The Durham Athletic Park has hosted its share of events and baseball games since them - semi-pro teams, the Durham Dragons Softball teams, events like the Blues Festival and Beer Fest. During that time, the facility's need for renovation has grown, and the city has responded by allocating bond money for renovations. Struever Bros. Eccles & Rouse responded to a request for proposals to renovate the park, and hired D'Agostino Izzo Quirk Architects (who renovated Fenway Park in Boston) to oversee the design. NCCU has discussed using the field as the home field for their expansion into Division One baseball. In addition, discussion with Minor League Baseball about bringing a "fan experience museum" to the area around the DAP seems to be ongoing. Who knows what structures will need be sacrificed for the fan experience.

Although I definitely enjoy an occasional baseball game at the DBAP, I must admit that I miss the Bulls at the DAP. My first experiences seeing the Bulls - as a college student around 1991-1992 - were at the DAP. It had an incredibly convivial feel to it - although I'm sure it didn't meet the aspirations of owners and branding types who realized their vision in the current DBAP, the DAP had loads of charm. You certainly felt like you would run into people you knew, and the ground-level look-out-at-the-neighborhood bleachers made you feel like you still had a connection to the Durham around you.


The entrance, from Washington and Corporation, 06.06.08. (Photo by Gary Kueber)


The outfield, from West Geer looking south, 06.06.08 (Photo by Gary Kueber)

DAP_050911.jpg

The DAP during one "throwback" game at the old park, 05.09.11 (Photo by Gary Kueber)

DAP_pano_053011.jpg

05.30.11 (Photo by Gary Kueber)

Comments

The popularity of the DAP for a eclectic variety of events shows how valuable a large space is to Durham. The ball games, Beer Festival, Blues Festival, etc. all contribute mightily to the Durham quality of life. I hope the new and improved DAP continues to be a venue for these events.

As an avid softball/baseball player, a highlight for me was the opportunity to play softball at the DAP for one season in the City league. Sitting in the dugouts, running the bases, and standing on the pitcher's mound were once in a lifetime experiences. I'll always remember playing on a field with such a rich history.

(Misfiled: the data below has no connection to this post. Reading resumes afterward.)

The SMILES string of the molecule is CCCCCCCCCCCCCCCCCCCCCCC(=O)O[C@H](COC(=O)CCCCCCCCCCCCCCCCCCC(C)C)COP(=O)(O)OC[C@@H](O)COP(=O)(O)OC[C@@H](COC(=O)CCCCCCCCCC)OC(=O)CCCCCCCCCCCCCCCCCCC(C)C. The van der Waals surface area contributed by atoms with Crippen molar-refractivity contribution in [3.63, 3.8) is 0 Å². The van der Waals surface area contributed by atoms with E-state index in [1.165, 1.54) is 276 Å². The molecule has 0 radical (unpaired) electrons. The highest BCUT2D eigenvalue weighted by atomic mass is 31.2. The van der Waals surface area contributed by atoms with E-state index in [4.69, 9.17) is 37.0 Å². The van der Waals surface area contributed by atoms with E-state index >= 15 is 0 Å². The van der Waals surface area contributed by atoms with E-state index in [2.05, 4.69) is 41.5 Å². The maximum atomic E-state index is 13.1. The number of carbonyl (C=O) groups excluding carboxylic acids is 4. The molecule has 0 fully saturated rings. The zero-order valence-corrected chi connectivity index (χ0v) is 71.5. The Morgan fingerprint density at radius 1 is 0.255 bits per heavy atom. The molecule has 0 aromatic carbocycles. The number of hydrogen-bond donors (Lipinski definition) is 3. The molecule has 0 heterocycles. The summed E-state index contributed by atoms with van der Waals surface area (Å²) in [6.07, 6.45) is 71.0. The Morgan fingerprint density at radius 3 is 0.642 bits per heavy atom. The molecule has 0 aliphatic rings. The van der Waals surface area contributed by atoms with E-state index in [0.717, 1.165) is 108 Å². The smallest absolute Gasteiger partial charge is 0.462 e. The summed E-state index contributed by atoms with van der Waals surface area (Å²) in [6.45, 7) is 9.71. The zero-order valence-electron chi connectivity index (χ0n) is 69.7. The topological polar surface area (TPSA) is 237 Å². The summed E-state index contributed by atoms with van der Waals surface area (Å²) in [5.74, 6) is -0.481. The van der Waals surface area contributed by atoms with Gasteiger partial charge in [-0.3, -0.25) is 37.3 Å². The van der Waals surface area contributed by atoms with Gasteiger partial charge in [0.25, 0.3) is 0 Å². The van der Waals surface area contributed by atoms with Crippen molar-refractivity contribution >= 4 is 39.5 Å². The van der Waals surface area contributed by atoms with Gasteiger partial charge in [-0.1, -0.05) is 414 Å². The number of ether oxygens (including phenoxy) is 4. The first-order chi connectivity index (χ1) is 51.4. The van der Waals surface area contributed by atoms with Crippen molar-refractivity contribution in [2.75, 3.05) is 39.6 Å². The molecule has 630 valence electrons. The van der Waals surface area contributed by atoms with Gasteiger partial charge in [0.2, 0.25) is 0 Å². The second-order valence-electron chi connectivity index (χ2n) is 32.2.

I wish the City softball league could have games there more often, but I know it will be hard given the field's popularity.

Final editorial note: If the DBAP was built with City tax dollars, how come it seems to be for the exclusive use of the Bulls? There are a few, minor events held there (like the recent Boy Scout campout). But why not at least play the the SDLL, NDLL, and City softball league championship games there? The players and their families would love it!

Gary -- Incredible post, and wonderful job here.

FWIW, though the Goodmon-Brier Creek story of the Bulls is often told, it's not to my understanding the only subtext. A group of Raleigh investors and business owners worked very hard trying to persuade Goodmon to move the team all the way to downtown Raleigh, where local boosters wanted to build a minor league/AAA-style park that could be expanded to major league size once Raleigh qualified for the big leagues.

A big part of these machinations was the approx. 30-mile rule that prevents teams from being located too close in proximity to each other. (Which is why the Mudcats are out in Zebulon, not closer in to Raleigh.)

According to my sources, Goodmon was very amenable to making the move to Raleigh -- until Durham leaders basically built the ballpark and gave him nearly-free use of it, at which point he reportedly said to the Raleigh boosters that basically it was too good a deal to pass up.

Which indeed it was.

One aspect of Durham's baseball story that I knew nothing about until recently was the presence of three different Negro Leagues teams at various points. To their credit, the Bulls do an annual "" REL="nofollow">Negro League night" where they invite former Durham players still living in the area to come sign autographs during a game.